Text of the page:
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Factors affecting voice quality in early glottic cancer before and after radiotherapy

the studies showed that RT is more expensive than endoscopic laser surgery, RT still remains the preferred treatment modality in many oncological centres due to the presumably better voice quality outcome. 1 , 2 , 3 , 4 , 5 Voice quality has a significant effect on patients’ quality of life as it plays an important role in patients’ communication with others. 6 It also defines the time when the patient is unable to work, especially for those who use their voice in their profession. Therefore, it is important for them to have good voice quality as soon as

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Schizophrenia and Oral Health - Review of the Literature

Summary

Patients with schizophrenia, especially during period of their hospitalization, are likely to constitute a high-risk group of individuals with respect to prevalence of oral diseases. Several factors are mentioned in the manuscript that may contribute to the finding of increased prevalence of oral diseases in patients with schizophrenia. Unfortunately, some of these can be attributed to dental profession; these patients are sometimes deprived of dental service as they cannot afford the treatment due to its cost and they are even neglected sometimes by dental professionals. The idea of providing oral health care in the environment of specialized health care institutions, such as psychiatric hospitals, during periods of hospitalization, is especially emphasized.

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Personalized Digital Smile Design for Predictable Aesthetic Results

Summary

Nowadays in the aesthetic dentistry concepts, techniques, and materials which aim is to establish new smiles with minimally invasive approaches and maximum natural effect on the restorations and in the same time to restore the mastication and phonetics for a better quality of life are used. However, the patient’s demands and the level of information has driven the profession to a certain questioning respecting the treatment customization especially those related to treatment planning according to the individual psychological characteristics of each patient, that if ignored, may lead to esthetically dissatisfaction, even though all the esthetic rules which tend to establish standards were incorporated.

The purpose of this article is to show that besides the esthetic rules established throughout the time, the emotional expression of the treatment, represented by the shapes and lines constituent of a smile, should also be taken into consideration during the treatment planning. Softwares for personalized smile design could be powerful tool for planning such new smile designs.

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Concept of One Health - a New Professional Imperative

Concept of One Health - a New Professional Imperative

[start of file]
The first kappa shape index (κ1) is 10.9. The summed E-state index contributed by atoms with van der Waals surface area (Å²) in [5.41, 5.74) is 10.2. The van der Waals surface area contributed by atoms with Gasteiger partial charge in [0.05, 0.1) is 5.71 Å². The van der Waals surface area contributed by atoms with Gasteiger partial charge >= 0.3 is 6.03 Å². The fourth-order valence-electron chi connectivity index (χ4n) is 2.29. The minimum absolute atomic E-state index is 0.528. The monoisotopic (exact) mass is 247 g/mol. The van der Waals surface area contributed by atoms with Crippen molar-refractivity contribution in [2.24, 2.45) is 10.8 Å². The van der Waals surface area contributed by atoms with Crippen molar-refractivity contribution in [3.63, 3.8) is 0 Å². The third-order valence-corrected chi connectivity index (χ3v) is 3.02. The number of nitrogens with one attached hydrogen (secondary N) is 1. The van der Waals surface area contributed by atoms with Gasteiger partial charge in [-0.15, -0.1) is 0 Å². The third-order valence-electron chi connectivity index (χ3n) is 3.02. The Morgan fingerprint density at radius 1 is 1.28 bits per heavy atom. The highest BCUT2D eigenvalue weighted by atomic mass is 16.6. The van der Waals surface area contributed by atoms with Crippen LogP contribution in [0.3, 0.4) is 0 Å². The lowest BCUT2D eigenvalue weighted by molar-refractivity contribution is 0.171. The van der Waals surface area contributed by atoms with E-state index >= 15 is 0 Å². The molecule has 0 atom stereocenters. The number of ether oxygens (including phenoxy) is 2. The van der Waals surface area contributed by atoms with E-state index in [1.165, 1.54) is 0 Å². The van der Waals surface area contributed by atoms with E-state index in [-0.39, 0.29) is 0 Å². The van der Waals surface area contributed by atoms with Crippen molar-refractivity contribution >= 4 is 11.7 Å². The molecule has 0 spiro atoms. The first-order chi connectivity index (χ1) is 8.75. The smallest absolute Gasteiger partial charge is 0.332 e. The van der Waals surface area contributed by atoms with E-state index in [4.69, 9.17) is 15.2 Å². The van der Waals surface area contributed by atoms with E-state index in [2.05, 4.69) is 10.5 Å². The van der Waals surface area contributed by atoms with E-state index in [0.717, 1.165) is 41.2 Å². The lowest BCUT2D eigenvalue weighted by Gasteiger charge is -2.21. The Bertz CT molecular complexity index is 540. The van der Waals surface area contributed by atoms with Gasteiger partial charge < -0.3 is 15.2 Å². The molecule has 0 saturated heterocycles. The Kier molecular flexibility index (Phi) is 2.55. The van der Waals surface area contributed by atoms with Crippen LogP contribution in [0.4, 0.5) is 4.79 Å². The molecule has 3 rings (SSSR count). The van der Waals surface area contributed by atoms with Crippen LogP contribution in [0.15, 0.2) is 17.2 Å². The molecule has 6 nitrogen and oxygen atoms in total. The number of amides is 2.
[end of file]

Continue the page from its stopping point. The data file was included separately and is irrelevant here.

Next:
Aim. To present the challenges of modern veterinary medicine, the need for medical cooperation, ways to accomplish cooperation and the benefits of the One Health concept with one goal - Health for All.

Methods. Review of the recent literature on the One Health concept.

Results. Improving animal and human health globally should be through collaboration among all health sciences, especially between the veterinary and human medical professions to address critical needs. Meeting new global challenges and among them protecting health head-on through collaboration among multiple professions - veterinary medicine, human medicine, environmental protection, public health, etc. It is necessary to develop centres of excellence for education and training in specific areas of public health. In addition, increasing professional opportunities, and gaining scientific knowledge to create innovative programs to improve health is essential.

Conclusion. For realization of the One Health concept the following must be done: health care workers, mostly doctors of veterinary and human medicine need to work together; to recognize the uniformity of veterinary and human medicine; establish horizontal and vertical cooperation between all relevant institutions responsible for the health of humans, animals and the ecosystem; inclusion of the concept of One Health in Public Health education and continuous training of health professionals to better cope with existing and new medical challenges. A combination of different skills and ways of thinking, results in synergism that will enhance health care in the 21st century through accelerating the biomedical research, enhancing the effectiveness of public health, expanding the base of scientific knowledge and improving medical knowledge and clinical care.

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60. Years (1945-2005) Macedonian Medical Association

60. Years (1945-2005) Macedonian Medical Association

This year the monographic book "60 Years Macedonian Medical Association 1945-2005" was published, denoting more then six decades successful existence of Macedonian Medical Association (MMA). In the period behind us, the MMA has been bearer of the continuous development and growth of the health provision system. Starting its activities back in 1945, with only 123 doctors and dentists working in Republic of Macedonia, the MMA today represents more then 5000 doctors, of whom 3025 are specialists in various fields. The doctors in the MMA are organized into 22 regional or local associations and 70 specialist and sub-specialist associations. The MMA was the predecessor of the Faculty of Medicine in Macedonia, with the vast majority of the staff being recruited from MMA. A major contribution to the professional and scientific development of the medical profession in Macedonia was achieved through the introduction of the scientific journal and organization of scientific congresses under auspice of MMA. Today MMA is an active participant, initiator and consultant in the creation and improvement of the laws regulating the health service provision in the country. The highest state honour, the 11th October Award was awarded to MMA, as recognition for its continuous commitment to progress of Macedonian medicine.